If you listen to Flying Lotus’ music, you’ll see that the songs never stay firm or still, kind of like a kid with ADHD. One minute it’s improvisational jazz, the next minute wonky synths come in, and to close it off he’ll drop some of the sickest beats to grace your ears, all in one song. (Imagine Miles Davis + Pink Floyd’s “On The Run”a simple Madlib beat.) Now picture that journey expounded to nineteen tracks, and that’s what Flying Lotus basically is. You’re Dead!, in a way, seems to have encapsulated every single album FlyLo has done.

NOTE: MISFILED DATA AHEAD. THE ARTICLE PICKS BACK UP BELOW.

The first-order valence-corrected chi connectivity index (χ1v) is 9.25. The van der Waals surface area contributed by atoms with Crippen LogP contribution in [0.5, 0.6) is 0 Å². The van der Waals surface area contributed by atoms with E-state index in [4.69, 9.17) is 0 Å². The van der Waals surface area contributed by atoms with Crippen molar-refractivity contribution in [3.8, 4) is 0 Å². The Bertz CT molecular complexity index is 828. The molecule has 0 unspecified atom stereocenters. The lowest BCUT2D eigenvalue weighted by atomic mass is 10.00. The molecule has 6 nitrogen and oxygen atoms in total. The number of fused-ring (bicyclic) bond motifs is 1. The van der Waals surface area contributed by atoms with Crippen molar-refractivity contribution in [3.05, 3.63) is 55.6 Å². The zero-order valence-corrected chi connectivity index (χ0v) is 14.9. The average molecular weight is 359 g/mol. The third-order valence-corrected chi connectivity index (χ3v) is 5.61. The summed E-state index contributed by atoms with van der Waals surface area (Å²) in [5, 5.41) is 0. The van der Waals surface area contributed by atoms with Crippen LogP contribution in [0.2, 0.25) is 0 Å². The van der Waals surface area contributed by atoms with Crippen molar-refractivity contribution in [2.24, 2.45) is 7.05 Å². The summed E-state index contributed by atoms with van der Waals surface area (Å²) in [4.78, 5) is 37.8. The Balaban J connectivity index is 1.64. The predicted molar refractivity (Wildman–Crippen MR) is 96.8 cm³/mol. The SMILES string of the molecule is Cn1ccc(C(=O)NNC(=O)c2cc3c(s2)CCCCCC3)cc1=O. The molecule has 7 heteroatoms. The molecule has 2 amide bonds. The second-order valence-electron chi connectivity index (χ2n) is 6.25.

The opener, “Theme,” sounds eerily like a black hole opening, with it’s orchestra-like vibrancy droning off into the atmosphere. Not even a minute in, the track breaks into a spacey jazz cadence. The following three tracks tread improvisational space jazz grounds, all while segueing perfectly into one another, like one really long track. Hyperactive bass grooves, nimble and quick drumming, and power riffs help keep each track different, while also keeping them perfectly, for lack of a better term, “turnt up.” These jazz improvisations feel so vibrant, alive, and pumped with ludicrous amounts of adrenaline, as if Flying Lotus made the gunpowder and lit the fuse by himself. The real hint of fireworks comes on the track “Never Catch Me,” which features iconic rapper Kendrick Lamar, virtuously rapping one of the best rhymes I’ve heard all year, as well as embodying the album’s statement. “Analyze my demise, I say I’m super anxious/Recognize I deprive this fear and then embrace it,” he quickly spits, cleverly incorporating the album’s concept perfectly.